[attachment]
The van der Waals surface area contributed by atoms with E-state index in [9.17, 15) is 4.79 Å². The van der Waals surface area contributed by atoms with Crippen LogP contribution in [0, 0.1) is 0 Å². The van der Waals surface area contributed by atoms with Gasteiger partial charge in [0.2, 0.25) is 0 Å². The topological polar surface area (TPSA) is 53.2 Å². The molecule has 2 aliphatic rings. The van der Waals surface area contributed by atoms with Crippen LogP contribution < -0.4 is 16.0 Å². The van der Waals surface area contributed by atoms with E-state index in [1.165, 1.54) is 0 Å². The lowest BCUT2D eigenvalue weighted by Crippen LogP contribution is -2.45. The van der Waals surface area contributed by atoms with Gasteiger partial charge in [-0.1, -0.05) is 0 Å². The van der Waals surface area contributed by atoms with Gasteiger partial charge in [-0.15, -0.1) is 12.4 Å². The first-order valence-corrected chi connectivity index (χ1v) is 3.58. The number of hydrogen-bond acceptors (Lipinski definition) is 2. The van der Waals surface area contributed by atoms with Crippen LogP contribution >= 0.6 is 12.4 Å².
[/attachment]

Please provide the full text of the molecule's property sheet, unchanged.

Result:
The van der Waals surface area contributed by atoms with E-state index in [9.17, 15) is 4.79 Å². The van der Waals surface area contributed by atoms with Crippen LogP contribution in [0, 0.1) is 0 Å². The van der Waals surface area contributed by atoms with Gasteiger partial charge in [0.2, 0.25) is 0 Å². The topological polar surface area (TPSA) is 53.2 Å². The molecule has 2 aliphatic rings. The van der Waals surface area contributed by atoms with Crippen LogP contribution < -0.4 is 16.0 Å². The van der Waals surface area contributed by atoms with E-state index in [1.165, 1.54) is 0 Å². The lowest BCUT2D eigenvalue weighted by Crippen LogP contribution is -2.45. The van der Waals surface area contributed by atoms with Gasteiger partial charge in [-0.1, -0.05) is 0 Å². The van der Waals surface area contributed by atoms with Gasteiger partial charge in [-0.15, -0.1) is 12.4 Å². The first-order valence-corrected chi connectivity index (χ1v) is 3.58. The number of hydrogen-bond acceptors (Lipinski definition) is 2. The van der Waals surface area contributed by atoms with Crippen LogP contribution >= 0.6 is 12.4 Å².